Saturday, August 9, 2014

This Blog Has Moved - Sorry!

To all of my blog readers who are still coming to this site - I apologize, but something I thought had happened months ago apparently never did.  Back in June, I joined the blogging team at, a larger travel website dedicated to all things travel.  I had thought this blog would be disabled, with an automatic redirect to the new page, but while cleaning some stuff up this afternoon, realized that was never done.  So, for those of you who have been coming to this blog for the last 2 months and have been bewildered at the lack of new content - my sincere apologies.  Please mosey on over and update your bookmarks to my new site - the Road More Traveled blog at

Happy trails!

Saturday, June 7, 2014

The Frog and Onion Pub, Royal Naval Dockyard, Bermuda - Restaurant Review

The Royal Naval Dockyard, Bermuda
My wife and I just recently got back from a combination road trip to Boston and cruise to Bermuda.  I decided to kick off my series of posts with a restaurant review, this one of the first restaurant we visited in Bermuda, the Frog and Onion Pub at the Royal Naval Dockyard.  You might be wondering why we're eating in a restaurant when we came to Bermuda on a cruise ship, where your fare includes the right to stuff yourself silly 24/7.  Well, this particular itinerary gave us from 11 A.M. Sunday to 5 P.M. Tuesday on the islands, and to get the most out of your time, it's best to get an early start and not have to keep going back and forth to the ship.  Therefore, we made plans to have lunch off the ship each day.

Lima, Peru

The colorful architecture of downtown Lima
This is part 5 of my series about our cruise to South America in December, 2012.  Today's port-of-call is Lima, Peru's capital city.  This would be my third country in South America, after Colombia and Ecuador. 

For a general overview of the cruise and the trip report index, click here.

Saturday, May 31, 2014

Manta, Ecuador

Sunset over Manta, Ecuador
This is part 4 of my series about our cruise to South America in December, 2012.  Today's port-of-call would be Manta, Ecuador, a fairly small city literally straddling the equator, its official latitude being just 0 degrees and 57 minutes south.  This would not actually be my first visit to South America - that milestone was completed when we stepped off the ship in Cartagena, Colombia a few days earlier - but this was my first visit to the Pacific side of South America south of the equator.  One of these days, I'll get around to writing about my actual first visit to the southern hemisphere, a trip to South Africa in April, 2008.

For a general overview of the cruise and the trip report index, click here.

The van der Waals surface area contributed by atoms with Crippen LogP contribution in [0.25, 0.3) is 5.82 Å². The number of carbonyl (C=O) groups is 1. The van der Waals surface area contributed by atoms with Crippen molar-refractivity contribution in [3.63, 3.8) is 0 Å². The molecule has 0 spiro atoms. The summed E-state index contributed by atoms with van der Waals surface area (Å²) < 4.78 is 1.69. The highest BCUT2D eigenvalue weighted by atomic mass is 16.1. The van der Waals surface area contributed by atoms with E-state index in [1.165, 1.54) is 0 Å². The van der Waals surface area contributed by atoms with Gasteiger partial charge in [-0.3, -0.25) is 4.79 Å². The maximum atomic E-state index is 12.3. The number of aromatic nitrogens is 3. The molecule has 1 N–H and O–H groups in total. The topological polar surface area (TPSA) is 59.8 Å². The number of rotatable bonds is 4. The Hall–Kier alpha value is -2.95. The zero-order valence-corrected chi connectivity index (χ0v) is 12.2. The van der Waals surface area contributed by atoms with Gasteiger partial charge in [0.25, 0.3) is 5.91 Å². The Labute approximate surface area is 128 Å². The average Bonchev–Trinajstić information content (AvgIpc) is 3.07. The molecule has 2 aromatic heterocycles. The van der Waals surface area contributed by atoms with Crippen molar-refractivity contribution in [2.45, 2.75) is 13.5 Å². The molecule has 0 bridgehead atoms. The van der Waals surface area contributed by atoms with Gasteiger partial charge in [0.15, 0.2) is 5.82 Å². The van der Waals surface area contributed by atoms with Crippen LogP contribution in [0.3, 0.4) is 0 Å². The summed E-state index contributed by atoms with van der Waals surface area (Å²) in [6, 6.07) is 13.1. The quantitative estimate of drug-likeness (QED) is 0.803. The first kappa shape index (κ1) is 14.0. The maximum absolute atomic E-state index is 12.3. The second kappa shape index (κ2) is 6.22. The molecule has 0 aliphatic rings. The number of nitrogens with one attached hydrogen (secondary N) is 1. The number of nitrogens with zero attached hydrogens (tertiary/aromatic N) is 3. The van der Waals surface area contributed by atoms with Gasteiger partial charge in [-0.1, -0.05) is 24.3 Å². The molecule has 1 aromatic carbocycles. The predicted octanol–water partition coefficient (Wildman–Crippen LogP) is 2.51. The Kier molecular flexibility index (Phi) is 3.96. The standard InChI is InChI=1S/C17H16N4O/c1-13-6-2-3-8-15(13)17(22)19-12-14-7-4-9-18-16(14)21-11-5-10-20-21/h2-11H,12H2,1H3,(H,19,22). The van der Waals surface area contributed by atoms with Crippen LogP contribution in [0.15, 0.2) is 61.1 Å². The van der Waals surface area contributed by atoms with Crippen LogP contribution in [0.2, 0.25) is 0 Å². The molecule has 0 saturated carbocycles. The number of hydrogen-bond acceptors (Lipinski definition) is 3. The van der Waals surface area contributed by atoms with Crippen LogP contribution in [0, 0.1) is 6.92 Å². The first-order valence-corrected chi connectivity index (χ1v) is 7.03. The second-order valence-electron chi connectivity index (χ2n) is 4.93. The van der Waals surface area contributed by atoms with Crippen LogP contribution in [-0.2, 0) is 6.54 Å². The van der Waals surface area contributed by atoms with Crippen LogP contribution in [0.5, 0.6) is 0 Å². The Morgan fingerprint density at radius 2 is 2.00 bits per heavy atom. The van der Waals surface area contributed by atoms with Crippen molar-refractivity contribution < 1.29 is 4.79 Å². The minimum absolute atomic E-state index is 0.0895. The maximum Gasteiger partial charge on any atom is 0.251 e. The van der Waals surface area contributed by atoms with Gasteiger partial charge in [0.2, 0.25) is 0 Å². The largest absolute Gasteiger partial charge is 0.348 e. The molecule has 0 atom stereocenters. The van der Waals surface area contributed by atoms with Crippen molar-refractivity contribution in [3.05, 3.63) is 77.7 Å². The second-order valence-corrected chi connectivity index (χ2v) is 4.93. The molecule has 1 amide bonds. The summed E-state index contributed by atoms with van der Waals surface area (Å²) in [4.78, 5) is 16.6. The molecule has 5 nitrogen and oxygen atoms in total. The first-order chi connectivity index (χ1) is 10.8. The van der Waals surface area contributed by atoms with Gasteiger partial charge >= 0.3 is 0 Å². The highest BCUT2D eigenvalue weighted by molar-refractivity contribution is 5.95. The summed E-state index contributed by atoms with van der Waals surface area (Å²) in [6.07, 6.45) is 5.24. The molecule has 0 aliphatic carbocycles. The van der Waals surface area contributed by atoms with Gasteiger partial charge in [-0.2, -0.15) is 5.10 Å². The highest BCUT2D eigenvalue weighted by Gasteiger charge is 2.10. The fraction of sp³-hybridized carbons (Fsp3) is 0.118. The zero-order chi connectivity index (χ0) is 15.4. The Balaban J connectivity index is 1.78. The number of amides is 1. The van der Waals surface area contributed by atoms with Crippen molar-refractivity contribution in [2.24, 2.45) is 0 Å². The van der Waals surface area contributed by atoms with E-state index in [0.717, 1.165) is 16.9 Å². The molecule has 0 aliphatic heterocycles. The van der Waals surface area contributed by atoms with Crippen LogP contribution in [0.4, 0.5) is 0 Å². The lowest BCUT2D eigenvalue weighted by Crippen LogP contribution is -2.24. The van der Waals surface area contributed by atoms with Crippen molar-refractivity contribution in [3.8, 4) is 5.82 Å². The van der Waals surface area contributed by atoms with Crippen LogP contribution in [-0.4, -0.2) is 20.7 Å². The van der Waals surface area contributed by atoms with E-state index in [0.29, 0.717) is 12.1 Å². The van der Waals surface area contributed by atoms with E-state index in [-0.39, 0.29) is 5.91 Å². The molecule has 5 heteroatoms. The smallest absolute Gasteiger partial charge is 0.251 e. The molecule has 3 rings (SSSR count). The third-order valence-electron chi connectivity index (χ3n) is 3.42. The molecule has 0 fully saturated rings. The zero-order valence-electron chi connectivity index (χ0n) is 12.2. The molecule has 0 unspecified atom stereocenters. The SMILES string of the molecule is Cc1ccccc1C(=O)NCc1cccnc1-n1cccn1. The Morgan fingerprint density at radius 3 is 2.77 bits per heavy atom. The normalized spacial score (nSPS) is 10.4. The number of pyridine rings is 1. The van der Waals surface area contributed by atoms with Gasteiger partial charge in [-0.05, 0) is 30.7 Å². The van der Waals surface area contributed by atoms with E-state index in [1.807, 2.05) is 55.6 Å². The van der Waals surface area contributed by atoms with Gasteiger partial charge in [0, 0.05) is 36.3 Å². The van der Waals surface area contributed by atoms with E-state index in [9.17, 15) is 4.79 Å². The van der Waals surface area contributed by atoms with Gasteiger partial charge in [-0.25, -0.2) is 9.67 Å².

NOTE:  if you're dying for a trip report about Bermuda, just relax, jack.  I'll start putting some up within the next few weeks.

Saturday, May 24, 2014

The Beaches of Bermuda - A Photo Essay

Not a beach, but waves crashing rocks in Bermuda
Greetings tonight from Columbus, Ohio, at essentially the halfway point back home to Dallas.  I normally don't like to put posts up immediately about places I've just visited - I like to take the extra time to think about what to write and how exactly to organize things - but I really didn't want to be days late with a post again.  Needing something quick to put up, I thought I'd leave all of you with some photos of the great beaches we saw in Bermuda during our short visit there.  Not to worry, I will eventually have a series of posts up about my trip, but in the meantime, enjoy - and start working on finding your beach this summer!  NOTE:  Photos posted in the order we visited them.

Tuesday, May 20, 2014

This Summer's Most Valuable Vacation Advice

Downtown Boston from a cruise ship balcony
Greetings from sunny Bermuda.  First off, apologies to regular readers of this blog for the late posting.  I had fully intended to schedule this post to publish before leaving on vacation, but well, let's just say that things have an amazing way of getting in the way when you're getting ready to get away.  Anyway, with Memorial Day, and thus, the traditional beginning of American summer vacation season soon to be upon us, I thought this would be an appropriate time to relay some travel advice for those planning a summer getaway.  While the title of this post may be a bit over-hyped, I do hope it proves to be useful for some of you.  To that end, I offer two simple yet effective pieces of advice...

Saturday, May 10, 2014

Transiting the Panama Canal

Cruising through Gatun Lake on a sunny day
This is part 3 of my series on our cruise to South America in December, 2012.  Today was the thing I was looking forward to second most on this cruise - making the shortest transcontinental journey in the world on our cruise ship via the Panama Canal!  This was actually my second visit to the canal.  The first was in December, 2005, but the ship we were on didn't actually go through the canal.  It just went through the first set of locks on the Caribbean side (the Gatun Locks) and turned around, and then we took a small boat through the rest of the canal. 

For a general overview of the cruise and the trip report index, click here.

Saturday, May 3, 2014

Stuffed in St. Louis - Restaurant Reviews